What I've been thinking about...
So it seems that Dennett isn't really arguing for the existence of free will, he's just forming a concept of what people mean when they say a choice is made freely, right? So for the sake of mutual understanding, he forms this concept of things that "could be," though it seems ultimately he is just framing that in a world which we know to be deterministic. Thus, he essentially explains why we perceive free choice even though everything really is deterministic. Do you think that's right?
Yeah, that sounds right. So how come you managed to sum it up in one paragraph and it took me several pages?! Just kidding.
You’re right that Dennett explains an everyday meaning of free will that is indeed compatable with determinism. Whether Dennett is onboard with Determinism, I don’t want to commit, but it *seems* he is.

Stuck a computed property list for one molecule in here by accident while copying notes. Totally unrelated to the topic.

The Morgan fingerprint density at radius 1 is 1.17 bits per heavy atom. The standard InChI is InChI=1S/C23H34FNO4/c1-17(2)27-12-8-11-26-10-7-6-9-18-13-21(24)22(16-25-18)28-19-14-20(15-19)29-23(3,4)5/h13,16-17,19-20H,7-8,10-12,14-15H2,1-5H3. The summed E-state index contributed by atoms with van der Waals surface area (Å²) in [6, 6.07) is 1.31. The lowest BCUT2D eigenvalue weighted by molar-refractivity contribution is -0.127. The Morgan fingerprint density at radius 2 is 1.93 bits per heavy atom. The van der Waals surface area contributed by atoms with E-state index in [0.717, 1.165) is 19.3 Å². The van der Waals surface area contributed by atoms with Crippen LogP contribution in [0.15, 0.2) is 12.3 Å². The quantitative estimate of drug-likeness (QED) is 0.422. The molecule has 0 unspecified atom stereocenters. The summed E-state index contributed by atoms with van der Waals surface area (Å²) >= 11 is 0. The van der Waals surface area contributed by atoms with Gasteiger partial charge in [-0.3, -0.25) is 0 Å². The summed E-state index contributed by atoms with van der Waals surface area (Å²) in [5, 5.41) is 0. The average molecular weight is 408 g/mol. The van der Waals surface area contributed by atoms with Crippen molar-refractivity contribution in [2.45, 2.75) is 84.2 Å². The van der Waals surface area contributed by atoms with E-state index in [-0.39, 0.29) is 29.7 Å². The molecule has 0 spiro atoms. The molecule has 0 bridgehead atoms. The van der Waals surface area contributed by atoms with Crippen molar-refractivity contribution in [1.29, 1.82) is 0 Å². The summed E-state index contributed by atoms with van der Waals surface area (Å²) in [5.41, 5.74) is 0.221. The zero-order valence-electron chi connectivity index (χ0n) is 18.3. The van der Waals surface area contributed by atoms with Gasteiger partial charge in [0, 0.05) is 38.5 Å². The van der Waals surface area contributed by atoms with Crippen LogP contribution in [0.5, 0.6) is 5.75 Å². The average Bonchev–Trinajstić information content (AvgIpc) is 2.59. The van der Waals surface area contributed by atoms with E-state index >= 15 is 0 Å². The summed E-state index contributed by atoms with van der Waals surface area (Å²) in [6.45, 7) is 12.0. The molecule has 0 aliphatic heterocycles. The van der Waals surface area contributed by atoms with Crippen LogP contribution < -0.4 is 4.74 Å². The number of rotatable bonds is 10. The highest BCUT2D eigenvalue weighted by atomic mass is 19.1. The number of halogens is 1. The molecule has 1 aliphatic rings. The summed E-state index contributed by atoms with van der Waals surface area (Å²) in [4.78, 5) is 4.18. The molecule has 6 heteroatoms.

By avoiding the (philosophically) conventional connotations of free will, you may think he was dealing with an uninteresting question. But I think it’s important. I’d say the type of free will he talks about (which he calls the only kind worth having) is actually what many people want to defend when they react negatively to determinism. By creating an idea of free will that salvages some of the dignity we associate with it, and simultaneously cooperates with determinism, he could potentially be trying to end this long argument.
How else is it to end? One side will rarely admit it’s wrong. Instead the sides may eventually start communicating, and say “oh, did you mean this?”, and “Oh, well I never meant that”, and end up with “It seems there was never any disagreement all along”.
For those who want more, the post that sparked this question is here. Thanks for asking!